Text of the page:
Wednesday, 30 November 2016

#ClinicSpeak & #ResearchSpeak: CCSVI a post-truism

Should we reframe the CCSVI meme as a post-truth phenomenon? #ClinicSpeak #MSBlog #ResearchSpeak

After much discussion, debate, and research, the Oxford Dictionaries Word of the Year 2016 is post-truth – an adjective defined as ‘relating to or denoting circumstances in which objective facts are less influential in shaping public opinion than appeals to emotion and personal belief’.


The MS community has had its share of 'post-truisms'. The most recent that comes to mind is CCSVI. No matter how much the traditional 'MS establishment' or 'MS intelligentsia' spoke out against the concept of CCSVI the more a small, but very vocal, group that are now known as the CCSVIers were able to drown out the 'truth'. 


Many years after the eye of the storm has passed the paper below comes out from the Canadian group showing that the prevalence of extracranial venous narrowing in pwMS is no different to that in siblings of pwMS and normal control subjects. It appears that these narrowings in the veins of pwMS are non-specific and therefore cannot be linked causally to MS. Will this be the last we hear of CCSVI? As a meme CCSVI, appears to have had its time in sun.




Purpose: The study sought to assess and compare the prevalence of narrowing of the major extracranial veins in subjects with multiple sclerosis and controls, and to assess the sensitivity and specificity of magnetic resonance venography (MRV) for describing extracranial venous narrowing as it applies to the chronic cerebrospinal venous insufficiency theory, using catheter venography (CV) as the gold standard.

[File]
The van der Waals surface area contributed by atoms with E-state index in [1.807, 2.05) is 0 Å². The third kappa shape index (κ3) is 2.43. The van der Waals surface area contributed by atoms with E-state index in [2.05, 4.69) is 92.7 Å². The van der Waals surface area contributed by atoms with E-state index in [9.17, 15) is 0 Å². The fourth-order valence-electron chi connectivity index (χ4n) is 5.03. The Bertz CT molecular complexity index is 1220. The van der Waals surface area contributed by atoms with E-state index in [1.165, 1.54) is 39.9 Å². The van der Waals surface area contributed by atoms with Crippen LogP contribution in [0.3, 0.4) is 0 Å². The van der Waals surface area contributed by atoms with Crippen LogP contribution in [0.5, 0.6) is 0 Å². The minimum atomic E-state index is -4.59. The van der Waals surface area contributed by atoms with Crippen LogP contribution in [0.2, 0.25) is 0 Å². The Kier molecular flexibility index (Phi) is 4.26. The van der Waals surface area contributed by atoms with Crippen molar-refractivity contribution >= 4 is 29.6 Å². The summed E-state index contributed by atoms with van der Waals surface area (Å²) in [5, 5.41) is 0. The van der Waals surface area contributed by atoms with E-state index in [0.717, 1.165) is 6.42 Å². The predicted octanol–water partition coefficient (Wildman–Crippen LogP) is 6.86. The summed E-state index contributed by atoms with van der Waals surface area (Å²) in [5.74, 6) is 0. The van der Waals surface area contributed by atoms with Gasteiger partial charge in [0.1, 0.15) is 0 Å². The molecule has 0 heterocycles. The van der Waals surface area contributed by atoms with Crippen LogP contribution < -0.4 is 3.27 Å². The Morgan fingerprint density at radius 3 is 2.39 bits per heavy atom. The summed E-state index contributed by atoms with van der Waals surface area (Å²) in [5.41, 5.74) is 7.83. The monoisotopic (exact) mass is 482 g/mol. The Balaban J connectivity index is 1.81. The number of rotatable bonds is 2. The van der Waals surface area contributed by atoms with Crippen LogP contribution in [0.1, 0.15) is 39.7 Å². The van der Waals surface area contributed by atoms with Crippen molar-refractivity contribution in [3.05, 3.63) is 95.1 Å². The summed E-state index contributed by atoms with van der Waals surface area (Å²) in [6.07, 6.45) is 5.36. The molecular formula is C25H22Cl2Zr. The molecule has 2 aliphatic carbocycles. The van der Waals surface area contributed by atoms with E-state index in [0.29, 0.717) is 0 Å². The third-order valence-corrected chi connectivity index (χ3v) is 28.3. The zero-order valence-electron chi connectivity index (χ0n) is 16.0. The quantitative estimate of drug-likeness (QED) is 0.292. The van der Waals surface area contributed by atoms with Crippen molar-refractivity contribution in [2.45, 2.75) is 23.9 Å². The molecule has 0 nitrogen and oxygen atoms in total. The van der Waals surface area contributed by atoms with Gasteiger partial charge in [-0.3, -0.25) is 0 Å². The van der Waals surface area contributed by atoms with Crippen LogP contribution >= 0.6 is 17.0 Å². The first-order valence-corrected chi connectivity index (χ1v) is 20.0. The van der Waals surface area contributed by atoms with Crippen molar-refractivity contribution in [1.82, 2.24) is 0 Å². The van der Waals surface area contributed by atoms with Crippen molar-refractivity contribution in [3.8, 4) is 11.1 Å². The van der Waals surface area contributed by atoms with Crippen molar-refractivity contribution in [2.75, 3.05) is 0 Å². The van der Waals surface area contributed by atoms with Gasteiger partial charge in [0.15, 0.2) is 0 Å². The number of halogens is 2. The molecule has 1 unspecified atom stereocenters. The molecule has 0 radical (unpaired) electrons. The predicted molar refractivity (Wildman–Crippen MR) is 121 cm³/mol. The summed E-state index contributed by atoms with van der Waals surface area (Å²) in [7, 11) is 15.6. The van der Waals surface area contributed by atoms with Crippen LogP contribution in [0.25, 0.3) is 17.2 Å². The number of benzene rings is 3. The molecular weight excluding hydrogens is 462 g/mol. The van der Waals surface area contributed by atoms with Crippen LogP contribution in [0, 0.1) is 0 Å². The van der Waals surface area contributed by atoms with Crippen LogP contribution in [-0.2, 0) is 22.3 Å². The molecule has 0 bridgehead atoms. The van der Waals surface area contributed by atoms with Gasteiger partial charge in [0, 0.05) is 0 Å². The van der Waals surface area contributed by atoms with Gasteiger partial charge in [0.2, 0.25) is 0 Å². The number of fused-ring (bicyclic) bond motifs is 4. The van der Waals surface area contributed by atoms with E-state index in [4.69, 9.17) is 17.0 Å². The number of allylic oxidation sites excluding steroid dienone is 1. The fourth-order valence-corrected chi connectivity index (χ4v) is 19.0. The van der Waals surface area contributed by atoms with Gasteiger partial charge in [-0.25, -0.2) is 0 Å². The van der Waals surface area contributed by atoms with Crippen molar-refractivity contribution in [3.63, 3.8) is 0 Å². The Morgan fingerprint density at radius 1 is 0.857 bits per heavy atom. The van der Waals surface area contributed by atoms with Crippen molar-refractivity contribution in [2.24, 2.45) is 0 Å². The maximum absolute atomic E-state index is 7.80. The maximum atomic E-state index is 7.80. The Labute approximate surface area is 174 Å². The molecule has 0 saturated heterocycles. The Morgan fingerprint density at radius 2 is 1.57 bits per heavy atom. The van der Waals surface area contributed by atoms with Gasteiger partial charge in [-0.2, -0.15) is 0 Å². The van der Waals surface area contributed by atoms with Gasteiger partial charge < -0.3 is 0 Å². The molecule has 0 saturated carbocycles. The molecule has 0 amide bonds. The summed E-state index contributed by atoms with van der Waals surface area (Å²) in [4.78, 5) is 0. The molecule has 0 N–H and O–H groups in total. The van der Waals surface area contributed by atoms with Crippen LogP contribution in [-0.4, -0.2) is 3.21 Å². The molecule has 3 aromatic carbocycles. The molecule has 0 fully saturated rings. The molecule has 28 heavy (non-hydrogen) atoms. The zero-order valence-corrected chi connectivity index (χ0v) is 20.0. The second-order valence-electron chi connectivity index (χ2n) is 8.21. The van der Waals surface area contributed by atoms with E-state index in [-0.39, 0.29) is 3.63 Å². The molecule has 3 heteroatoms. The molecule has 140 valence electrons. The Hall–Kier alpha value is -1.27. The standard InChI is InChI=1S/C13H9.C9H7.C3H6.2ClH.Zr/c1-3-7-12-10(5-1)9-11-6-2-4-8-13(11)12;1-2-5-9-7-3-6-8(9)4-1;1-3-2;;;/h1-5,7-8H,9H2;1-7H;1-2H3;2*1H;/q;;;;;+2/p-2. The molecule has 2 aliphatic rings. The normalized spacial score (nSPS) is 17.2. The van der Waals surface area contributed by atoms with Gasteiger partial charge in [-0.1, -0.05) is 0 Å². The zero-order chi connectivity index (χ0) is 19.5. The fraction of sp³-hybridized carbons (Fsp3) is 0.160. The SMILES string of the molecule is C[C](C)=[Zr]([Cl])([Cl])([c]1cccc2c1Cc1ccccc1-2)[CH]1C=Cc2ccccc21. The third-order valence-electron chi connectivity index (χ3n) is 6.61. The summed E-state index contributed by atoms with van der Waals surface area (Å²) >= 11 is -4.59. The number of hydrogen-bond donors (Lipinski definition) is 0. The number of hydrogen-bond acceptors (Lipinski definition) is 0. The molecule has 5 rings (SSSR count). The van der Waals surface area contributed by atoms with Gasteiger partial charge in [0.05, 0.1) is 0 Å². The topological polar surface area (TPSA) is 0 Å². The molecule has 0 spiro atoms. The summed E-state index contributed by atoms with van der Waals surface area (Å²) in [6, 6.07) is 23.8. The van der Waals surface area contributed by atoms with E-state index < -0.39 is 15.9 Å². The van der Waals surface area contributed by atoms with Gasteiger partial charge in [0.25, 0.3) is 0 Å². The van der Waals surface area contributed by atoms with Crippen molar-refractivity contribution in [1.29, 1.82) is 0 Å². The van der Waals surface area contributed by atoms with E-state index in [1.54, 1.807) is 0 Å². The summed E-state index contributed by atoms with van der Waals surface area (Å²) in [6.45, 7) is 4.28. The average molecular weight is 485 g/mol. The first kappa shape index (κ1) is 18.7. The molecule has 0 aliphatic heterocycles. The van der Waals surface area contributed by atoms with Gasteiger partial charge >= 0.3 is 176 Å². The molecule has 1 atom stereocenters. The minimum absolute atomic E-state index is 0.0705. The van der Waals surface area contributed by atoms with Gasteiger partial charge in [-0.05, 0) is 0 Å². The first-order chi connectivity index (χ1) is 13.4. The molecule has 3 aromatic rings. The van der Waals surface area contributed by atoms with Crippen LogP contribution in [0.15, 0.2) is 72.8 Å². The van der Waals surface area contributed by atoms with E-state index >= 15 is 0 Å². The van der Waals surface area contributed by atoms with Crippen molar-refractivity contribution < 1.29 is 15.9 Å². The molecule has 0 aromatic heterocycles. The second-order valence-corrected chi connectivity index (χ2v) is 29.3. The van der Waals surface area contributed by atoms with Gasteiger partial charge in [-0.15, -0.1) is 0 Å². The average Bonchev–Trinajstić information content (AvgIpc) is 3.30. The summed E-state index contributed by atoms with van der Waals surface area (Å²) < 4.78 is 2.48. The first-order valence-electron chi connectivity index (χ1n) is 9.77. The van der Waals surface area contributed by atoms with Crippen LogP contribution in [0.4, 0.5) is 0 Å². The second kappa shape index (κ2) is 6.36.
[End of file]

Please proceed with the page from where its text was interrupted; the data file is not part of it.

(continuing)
Methods: The jugular and azygos veins were assessed with time-of-flight MRV in this assessor-blinded, case-control study of subjects with multiple sclerosis, their unaffected siblings, and unrelated controls. The veins were evaluated by diameter and area, and compared with CV. Collateral vessels were also analyzed for maximal diameter, as a potential indicator of compensatory flow.

Result: A high prevalence of extracranial venous narrowing was demonstrated in all study groups, collectively up to 84% by diameter criteria and 90% by area, with no significant difference between the groups when assessed independently (P = .34 and .63, respectively). There was high interobserver variability in the reporting of vessel narrowing (kappa = 0.32), and poor vessel per vessel correlation between narrowing on MRV and CV (kappa = 0.064). Collateral neck veins demonstrated no convincing difference in maximum size or correlation with jugular narrowing.

Conclusion: There is a high prevalence of narrowing of the major extracranial veins on MRV in all 3 study groups, with no significant difference between them. These findings do not support the chronic cerebrospinal venous insufficiency theory. Although MRV has shown a high sensitivity for identifying venous narrowing, time-of-flight imaging demonstrates poor interobserver agreement and poor specificity when compared with the gold standard CV.

3 comments:

  1. A brilliant post. I am in full agreement with you on this issue.

    ReplyDelete
  2. Where was this done , who were the Doctors , how many people were involved .
    This is bugas study

    ReplyDelete
    Replies
    1. It appears, there are still those out there who continue to hang on to this now completely discredited theory.
      Such is life.

      Delete

Please note that all comments are moderated and any personal or marketing-related submissions will not be shown.